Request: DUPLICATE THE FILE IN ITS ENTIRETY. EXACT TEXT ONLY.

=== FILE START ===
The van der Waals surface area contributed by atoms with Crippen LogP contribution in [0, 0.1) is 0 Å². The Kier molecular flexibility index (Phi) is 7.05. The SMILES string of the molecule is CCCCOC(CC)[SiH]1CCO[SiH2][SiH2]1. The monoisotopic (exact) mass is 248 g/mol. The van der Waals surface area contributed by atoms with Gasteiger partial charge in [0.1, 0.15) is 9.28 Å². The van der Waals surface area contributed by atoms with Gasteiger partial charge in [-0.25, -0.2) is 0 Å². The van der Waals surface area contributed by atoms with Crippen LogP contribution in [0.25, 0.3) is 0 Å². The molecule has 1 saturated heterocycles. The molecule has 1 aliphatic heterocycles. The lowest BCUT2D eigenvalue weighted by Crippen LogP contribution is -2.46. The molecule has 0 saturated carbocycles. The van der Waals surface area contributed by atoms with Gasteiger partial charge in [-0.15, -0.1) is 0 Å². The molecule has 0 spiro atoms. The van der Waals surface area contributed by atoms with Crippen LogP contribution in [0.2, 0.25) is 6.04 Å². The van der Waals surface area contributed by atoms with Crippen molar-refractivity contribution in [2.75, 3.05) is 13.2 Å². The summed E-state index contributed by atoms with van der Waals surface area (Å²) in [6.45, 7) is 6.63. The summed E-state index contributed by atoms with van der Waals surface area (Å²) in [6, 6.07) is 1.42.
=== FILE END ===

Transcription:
The van der Waals surface area contributed by atoms with Crippen LogP contribution in [0, 0.1) is 0 Å². The Kier molecular flexibility index (Phi) is 7.05. The SMILES string of the molecule is CCCCOC(CC)[SiH]1CCO[SiH2][SiH2]1. The monoisotopic (exact) mass is 248 g/mol. The van der Waals surface area contributed by atoms with Gasteiger partial charge in [0.1, 0.15) is 9.28 Å². The van der Waals surface area contributed by atoms with Gasteiger partial charge in [-0.25, -0.2) is 0 Å². The van der Waals surface area contributed by atoms with Crippen LogP contribution in [0.25, 0.3) is 0 Å². The molecule has 1 saturated heterocycles. The molecule has 1 aliphatic heterocycles. The lowest BCUT2D eigenvalue weighted by Crippen LogP contribution is -2.46. The molecule has 0 saturated carbocycles. The van der Waals surface area contributed by atoms with Gasteiger partial charge in [-0.15, -0.1) is 0 Å². The molecule has 0 spiro atoms. The van der Waals surface area contributed by atoms with Crippen LogP contribution in [0.2, 0.25) is 6.04 Å². The van der Waals surface area contributed by atoms with Crippen molar-refractivity contribution in [2.75, 3.05) is 13.2 Å². The summed E-state index contributed by atoms with van der Waals surface area (Å²) in [6.45, 7) is 6.63. The summed E-state index contributed by atoms with van der Waals surface area (Å²) in [6, 6.07) is 1.42.